The DEX File header is placed right after the OAT header.  It contains information about the dex size (length of the original input path), data (original path of input file), checksum (of the path), a pointer to the embedded input DEX (apk) file, and a list of offsets to OATClassHeaders.  Each of these headers has a few fields: status, type, bitmap_size, bitmap_pointer and methods_pointer.  kOatClassAllCompiled, kOatClassSomeCompiled, kOatClassNoneCompiled are examples of the Oat Classes.  Bitmaps are used to represent which methods are compiled.  Each bit represents every method in the class, starting with direct methods.

Next, we find an OatMethodOffset (which corresponds with a method) and OatMethodHeader header, which appears right before the method code.

Security Implications

New technology means new code, Paul says.  New code means potential mistakes.  Paul decided to fuzz the compiler (using dumb fuzzing methods), generating DEX files with mutated method code and ran them against dex2oat.   He found several crashes but didn’t pursue the crashes because he realized that – since ART is still evolving and under heavy development – it may get fixed in a next version of ART.  It does prove that new code == flaws.

Exploiting ART would allow attackers to install user mode root kits. The fact that the boot image has the addresses of methods, it could be parsed and the pointers used in local attacks.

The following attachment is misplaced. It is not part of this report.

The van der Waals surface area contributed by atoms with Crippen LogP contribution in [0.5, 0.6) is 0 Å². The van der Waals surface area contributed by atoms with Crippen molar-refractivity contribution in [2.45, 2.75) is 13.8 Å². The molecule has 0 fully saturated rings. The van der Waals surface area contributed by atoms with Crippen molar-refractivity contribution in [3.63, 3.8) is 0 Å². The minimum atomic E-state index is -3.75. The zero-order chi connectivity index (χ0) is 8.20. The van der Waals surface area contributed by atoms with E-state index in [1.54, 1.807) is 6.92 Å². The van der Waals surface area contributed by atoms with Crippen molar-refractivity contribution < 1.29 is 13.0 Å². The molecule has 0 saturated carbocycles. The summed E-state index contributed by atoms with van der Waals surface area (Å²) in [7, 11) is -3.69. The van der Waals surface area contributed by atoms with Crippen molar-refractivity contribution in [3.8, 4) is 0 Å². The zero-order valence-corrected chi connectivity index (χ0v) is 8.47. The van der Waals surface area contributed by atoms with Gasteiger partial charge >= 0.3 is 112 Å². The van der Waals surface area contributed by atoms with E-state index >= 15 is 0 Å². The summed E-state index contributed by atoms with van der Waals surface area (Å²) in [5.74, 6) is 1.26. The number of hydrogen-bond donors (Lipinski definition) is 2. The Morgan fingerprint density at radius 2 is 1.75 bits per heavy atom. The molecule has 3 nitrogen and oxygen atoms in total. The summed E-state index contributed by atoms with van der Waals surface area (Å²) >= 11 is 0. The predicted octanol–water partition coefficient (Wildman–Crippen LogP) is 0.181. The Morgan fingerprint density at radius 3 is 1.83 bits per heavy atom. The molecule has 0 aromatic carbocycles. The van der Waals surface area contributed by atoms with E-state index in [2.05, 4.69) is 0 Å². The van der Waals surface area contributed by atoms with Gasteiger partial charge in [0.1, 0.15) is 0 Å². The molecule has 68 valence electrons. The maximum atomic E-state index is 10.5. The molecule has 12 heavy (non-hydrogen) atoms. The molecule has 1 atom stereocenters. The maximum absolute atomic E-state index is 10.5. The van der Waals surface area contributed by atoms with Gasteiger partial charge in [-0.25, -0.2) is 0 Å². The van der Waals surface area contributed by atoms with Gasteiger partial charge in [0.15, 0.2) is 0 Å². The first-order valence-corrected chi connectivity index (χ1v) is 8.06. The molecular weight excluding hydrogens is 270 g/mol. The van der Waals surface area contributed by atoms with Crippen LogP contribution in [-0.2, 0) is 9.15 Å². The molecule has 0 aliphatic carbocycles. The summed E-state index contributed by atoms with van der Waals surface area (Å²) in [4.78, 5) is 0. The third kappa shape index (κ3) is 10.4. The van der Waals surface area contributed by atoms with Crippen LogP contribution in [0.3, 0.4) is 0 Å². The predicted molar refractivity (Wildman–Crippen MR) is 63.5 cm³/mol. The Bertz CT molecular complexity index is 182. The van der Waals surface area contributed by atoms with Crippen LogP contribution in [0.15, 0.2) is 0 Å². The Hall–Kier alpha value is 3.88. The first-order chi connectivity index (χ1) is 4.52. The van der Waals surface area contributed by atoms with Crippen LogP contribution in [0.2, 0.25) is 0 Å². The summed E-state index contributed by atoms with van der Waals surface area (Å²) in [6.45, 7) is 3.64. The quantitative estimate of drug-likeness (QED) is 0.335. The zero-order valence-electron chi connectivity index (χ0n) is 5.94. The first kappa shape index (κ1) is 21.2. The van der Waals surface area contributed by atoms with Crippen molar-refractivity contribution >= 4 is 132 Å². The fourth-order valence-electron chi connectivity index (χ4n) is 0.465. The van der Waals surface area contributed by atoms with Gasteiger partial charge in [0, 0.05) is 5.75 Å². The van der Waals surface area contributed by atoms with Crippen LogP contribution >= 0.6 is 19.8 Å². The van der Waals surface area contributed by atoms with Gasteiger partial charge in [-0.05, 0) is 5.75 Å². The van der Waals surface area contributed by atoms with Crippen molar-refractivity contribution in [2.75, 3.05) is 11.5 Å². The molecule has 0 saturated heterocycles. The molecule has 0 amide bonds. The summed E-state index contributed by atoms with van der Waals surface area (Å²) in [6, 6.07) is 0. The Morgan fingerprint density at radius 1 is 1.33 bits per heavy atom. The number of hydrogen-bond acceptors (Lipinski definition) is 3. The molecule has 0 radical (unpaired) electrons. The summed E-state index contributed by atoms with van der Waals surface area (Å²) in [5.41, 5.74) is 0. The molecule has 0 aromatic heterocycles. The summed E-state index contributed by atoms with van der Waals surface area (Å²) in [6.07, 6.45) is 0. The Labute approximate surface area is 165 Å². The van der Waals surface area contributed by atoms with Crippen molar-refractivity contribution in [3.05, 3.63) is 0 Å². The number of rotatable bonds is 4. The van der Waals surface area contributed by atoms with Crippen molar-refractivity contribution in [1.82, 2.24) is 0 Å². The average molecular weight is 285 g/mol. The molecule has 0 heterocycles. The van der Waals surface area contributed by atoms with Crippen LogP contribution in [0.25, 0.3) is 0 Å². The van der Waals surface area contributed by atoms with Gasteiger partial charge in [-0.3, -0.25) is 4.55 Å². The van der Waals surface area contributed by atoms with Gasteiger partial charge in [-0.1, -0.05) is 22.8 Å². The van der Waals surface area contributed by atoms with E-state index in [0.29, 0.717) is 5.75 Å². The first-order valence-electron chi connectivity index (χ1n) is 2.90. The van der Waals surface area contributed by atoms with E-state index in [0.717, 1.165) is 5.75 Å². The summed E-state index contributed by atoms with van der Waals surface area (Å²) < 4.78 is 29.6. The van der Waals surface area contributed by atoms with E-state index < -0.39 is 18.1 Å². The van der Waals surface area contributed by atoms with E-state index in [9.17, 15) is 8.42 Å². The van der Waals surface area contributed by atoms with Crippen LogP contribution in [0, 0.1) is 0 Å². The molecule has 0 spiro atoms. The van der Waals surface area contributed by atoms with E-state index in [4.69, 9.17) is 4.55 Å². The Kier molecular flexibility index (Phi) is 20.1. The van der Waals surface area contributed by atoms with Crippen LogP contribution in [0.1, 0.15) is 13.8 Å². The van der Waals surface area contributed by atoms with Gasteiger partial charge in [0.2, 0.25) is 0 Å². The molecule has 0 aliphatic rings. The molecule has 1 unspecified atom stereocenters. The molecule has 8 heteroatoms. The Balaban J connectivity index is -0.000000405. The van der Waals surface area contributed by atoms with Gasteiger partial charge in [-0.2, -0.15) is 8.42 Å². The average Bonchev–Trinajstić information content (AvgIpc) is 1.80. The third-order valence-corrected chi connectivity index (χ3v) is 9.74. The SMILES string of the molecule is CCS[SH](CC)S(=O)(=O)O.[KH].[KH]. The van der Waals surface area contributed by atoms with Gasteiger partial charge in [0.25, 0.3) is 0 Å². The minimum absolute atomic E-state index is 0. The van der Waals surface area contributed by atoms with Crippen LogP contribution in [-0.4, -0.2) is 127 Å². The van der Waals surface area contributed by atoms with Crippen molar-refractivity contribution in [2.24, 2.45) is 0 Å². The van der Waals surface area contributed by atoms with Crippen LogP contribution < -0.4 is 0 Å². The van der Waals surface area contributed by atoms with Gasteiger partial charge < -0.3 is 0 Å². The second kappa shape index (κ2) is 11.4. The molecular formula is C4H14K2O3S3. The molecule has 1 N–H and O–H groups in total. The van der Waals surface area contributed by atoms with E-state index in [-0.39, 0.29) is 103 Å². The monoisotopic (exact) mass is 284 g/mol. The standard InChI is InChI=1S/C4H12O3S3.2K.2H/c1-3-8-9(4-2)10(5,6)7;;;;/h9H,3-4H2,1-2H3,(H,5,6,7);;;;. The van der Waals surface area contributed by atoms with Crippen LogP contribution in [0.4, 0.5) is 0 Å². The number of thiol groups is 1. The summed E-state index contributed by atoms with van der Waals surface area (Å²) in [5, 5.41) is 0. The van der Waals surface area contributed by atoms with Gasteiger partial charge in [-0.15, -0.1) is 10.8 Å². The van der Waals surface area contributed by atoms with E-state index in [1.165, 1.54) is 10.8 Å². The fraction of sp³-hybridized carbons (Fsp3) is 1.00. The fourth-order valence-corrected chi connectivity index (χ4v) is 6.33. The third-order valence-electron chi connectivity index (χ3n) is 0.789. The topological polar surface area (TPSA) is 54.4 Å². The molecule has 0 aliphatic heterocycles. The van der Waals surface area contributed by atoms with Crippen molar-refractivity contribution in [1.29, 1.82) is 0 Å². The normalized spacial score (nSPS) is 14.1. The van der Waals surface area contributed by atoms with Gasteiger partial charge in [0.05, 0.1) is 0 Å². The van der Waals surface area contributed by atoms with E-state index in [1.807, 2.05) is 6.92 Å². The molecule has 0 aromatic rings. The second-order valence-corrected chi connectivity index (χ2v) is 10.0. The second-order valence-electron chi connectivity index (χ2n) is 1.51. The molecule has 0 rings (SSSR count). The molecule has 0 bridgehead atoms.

Also, the base address of the boot image is fixed at 0x700000, which means it could be used to bypass ASLR.  It’s a rich source of ROP gadgets.  Also, boot.oat code section has 27mb of code :)

Reverse Engineering

From a static analysis perspective, Paul says, it’s probably easier to read Dalvik bytecode disassembly.  If you feel up to it, you can dump the native code disassembly using oatdump (which should be on your ART enabled device).  He explains that the absolute addresses of methods are put in the application just like that.  In other words, it may be difficult to understand what is going on unless you create cross reference names.   Also, oatdump dumps the entire OAT file, which may be painful.   Paul mentions that you can use gdb to debug native code.  Simply get the address of a method using oatdump, set a breakpoint and trace. 

For dynamic instrumention, you could use Cydia Substrate for Android (by saurik) or Xposed framework (by rovo89).  Unfortunately ART is not supported yet (unless it has stabilized). So, for now, static instrumentation is the way to go..  You’ll have to unpack, unassembled, etc. which can be painful.

Paul finished his talk by explaining that ART is definitely ripe for more security research and explains that more work on RE tools is necessary to make it easier to perform research.



About the speaker

Paul Sabanal is a security researcher on IBM Security Systems’s X-Force Advanced Research Team. He has more than a decade of experience in the information security industry, mainly focusing on reverse engineering and vulnerability research. He has previously presented in several conferences on the topics of C++ reversing and various sandboxing technologies. His main research interests these days are in protection technologies, mobile security, and automated binary analysis tools. When not in front of a computer, he enjoys Disney movie nights with his daughter, playing weird instruments in a band, and pajama wrestling. He is currently based in Manila, Philippines.

© 2014, Peter Van Eeckhoutte (corelanc0d3r). All rights reserved.